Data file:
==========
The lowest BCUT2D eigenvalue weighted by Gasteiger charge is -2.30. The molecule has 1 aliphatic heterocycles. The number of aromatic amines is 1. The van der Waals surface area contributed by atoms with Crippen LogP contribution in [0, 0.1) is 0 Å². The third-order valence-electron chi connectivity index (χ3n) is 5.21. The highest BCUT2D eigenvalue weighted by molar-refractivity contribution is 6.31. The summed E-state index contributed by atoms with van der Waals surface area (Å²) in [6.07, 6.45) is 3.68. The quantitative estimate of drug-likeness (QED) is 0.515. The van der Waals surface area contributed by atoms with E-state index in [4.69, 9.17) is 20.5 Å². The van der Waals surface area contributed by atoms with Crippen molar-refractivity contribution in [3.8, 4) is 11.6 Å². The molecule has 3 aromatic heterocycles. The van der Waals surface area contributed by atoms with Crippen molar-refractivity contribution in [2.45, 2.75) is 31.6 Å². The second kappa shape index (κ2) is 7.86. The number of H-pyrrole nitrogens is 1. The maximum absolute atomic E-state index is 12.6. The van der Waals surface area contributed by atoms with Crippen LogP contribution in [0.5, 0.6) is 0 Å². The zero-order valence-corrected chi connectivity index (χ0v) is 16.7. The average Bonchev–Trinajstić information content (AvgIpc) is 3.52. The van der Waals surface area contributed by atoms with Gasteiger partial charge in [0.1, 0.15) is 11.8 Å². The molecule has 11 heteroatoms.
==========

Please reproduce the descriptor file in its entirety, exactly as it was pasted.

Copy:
The lowest BCUT2D eigenvalue weighted by Gasteiger charge is -2.30. The molecule has 1 aliphatic heterocycles. The number of aromatic amines is 1. The van der Waals surface area contributed by atoms with Crippen LogP contribution in [0, 0.1) is 0 Å². The third-order valence-electron chi connectivity index (χ3n) is 5.21. The highest BCUT2D eigenvalue weighted by molar-refractivity contribution is 6.31. The summed E-state index contributed by atoms with van der Waals surface area (Å²) in [6.07, 6.45) is 3.68. The quantitative estimate of drug-likeness (QED) is 0.515. The van der Waals surface area contributed by atoms with E-state index in [4.69, 9.17) is 20.5 Å². The van der Waals surface area contributed by atoms with Crippen molar-refractivity contribution in [3.8, 4) is 11.6 Å². The molecule has 3 aromatic heterocycles. The van der Waals surface area contributed by atoms with Crippen molar-refractivity contribution in [2.45, 2.75) is 31.6 Å². The second kappa shape index (κ2) is 7.86. The number of H-pyrrole nitrogens is 1. The maximum absolute atomic E-state index is 12.6. The van der Waals surface area contributed by atoms with Crippen LogP contribution in [0.5, 0.6) is 0 Å². The zero-order valence-corrected chi connectivity index (χ0v) is 16.7. The average Bonchev–Trinajstić information content (AvgIpc) is 3.52. The van der Waals surface area contributed by atoms with Gasteiger partial charge in [0.1, 0.15) is 11.8 Å². The molecule has 11 heteroatoms.